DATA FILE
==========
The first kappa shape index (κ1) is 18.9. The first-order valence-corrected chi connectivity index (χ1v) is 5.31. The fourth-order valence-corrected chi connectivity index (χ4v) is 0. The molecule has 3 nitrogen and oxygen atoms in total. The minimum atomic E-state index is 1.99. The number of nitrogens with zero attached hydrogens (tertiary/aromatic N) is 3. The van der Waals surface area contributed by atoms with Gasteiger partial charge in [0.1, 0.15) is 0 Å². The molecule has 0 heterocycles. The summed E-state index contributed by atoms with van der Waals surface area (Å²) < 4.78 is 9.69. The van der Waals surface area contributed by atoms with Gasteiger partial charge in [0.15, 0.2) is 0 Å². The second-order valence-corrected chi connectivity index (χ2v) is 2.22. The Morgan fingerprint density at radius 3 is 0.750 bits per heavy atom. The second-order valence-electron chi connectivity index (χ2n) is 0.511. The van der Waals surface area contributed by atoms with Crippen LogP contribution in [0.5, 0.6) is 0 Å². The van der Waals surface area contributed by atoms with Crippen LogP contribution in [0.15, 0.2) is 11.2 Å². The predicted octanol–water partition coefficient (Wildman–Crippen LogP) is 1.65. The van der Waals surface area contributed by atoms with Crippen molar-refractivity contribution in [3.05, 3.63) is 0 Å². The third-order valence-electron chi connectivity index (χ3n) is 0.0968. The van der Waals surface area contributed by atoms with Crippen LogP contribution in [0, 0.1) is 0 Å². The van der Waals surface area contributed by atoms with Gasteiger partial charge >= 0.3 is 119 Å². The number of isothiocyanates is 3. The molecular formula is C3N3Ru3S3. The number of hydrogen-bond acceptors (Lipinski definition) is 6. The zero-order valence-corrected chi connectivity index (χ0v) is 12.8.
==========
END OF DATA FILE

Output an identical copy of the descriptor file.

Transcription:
The first kappa shape index (κ1) is 18.9. The first-order valence-corrected chi connectivity index (χ1v) is 5.31. The fourth-order valence-corrected chi connectivity index (χ4v) is 0. The molecule has 3 nitrogen and oxygen atoms in total. The minimum atomic E-state index is 1.99. The number of nitrogens with zero attached hydrogens (tertiary/aromatic N) is 3. The van der Waals surface area contributed by atoms with Gasteiger partial charge in [0.1, 0.15) is 0 Å². The molecule has 0 heterocycles. The summed E-state index contributed by atoms with van der Waals surface area (Å²) < 4.78 is 9.69. The van der Waals surface area contributed by atoms with Gasteiger partial charge in [0.15, 0.2) is 0 Å². The second-order valence-corrected chi connectivity index (χ2v) is 2.22. The Morgan fingerprint density at radius 3 is 0.750 bits per heavy atom. The second-order valence-electron chi connectivity index (χ2n) is 0.511. The van der Waals surface area contributed by atoms with Crippen LogP contribution in [0.5, 0.6) is 0 Å². The van der Waals surface area contributed by atoms with Crippen LogP contribution in [0.15, 0.2) is 11.2 Å². The predicted octanol–water partition coefficient (Wildman–Crippen LogP) is 1.65. The van der Waals surface area contributed by atoms with Crippen molar-refractivity contribution in [3.05, 3.63) is 0 Å². The third-order valence-electron chi connectivity index (χ3n) is 0.0968. The van der Waals surface area contributed by atoms with Crippen LogP contribution in [0, 0.1) is 0 Å². The van der Waals surface area contributed by atoms with Gasteiger partial charge >= 0.3 is 119 Å². The number of isothiocyanates is 3. The molecular formula is C3N3Ru3S3. The number of hydrogen-bond acceptors (Lipinski definition) is 6. The zero-order valence-corrected chi connectivity index (χ0v) is 12.8.